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A Cornucopia of Food Choice Incentives

A Cornucopia of Food Choice Incentives

By Amy Wintereld | Vol . 21, No. 21 / June 2013

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Annual U.S. obesity-attributable medical costs are estimated at $147 billion, driving many lawmakers to support proposals that promote healthier food choices.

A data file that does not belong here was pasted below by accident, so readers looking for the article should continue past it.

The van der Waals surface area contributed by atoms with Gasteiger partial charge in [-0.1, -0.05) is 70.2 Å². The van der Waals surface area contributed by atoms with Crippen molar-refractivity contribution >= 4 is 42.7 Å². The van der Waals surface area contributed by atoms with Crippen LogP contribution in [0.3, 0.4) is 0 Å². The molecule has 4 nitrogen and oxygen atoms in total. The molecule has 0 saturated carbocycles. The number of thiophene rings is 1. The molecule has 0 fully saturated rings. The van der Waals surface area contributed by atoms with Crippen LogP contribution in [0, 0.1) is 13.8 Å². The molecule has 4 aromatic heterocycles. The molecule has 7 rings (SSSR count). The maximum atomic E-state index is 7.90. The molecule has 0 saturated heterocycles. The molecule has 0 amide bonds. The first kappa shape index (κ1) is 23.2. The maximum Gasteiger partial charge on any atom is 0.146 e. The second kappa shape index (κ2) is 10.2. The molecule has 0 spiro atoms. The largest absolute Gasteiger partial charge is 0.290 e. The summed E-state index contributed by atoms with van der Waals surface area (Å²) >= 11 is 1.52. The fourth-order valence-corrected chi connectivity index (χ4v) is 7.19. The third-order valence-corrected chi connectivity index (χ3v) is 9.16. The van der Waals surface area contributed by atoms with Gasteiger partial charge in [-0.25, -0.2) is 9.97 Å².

State policies can help provide people with nutritious food choices, starting at birth. Recent research indicates that incentives to eat well, along with making the healthy choice an easy choice, can encourage a better diet. A variety of policies also can bring a wider array of fruits, vegetables, whole grains, low-fat dairy products, seafood and other local agricultural products to diverse communities and make them affordable. Providing more nutritious food for human consumption may reduce risk for heart disease, Type 2 diabetes, some cancers and high blood pressure. It also may help states prevent health disparities by income, race and ethnicity that derive, in part, from what people eat.

 

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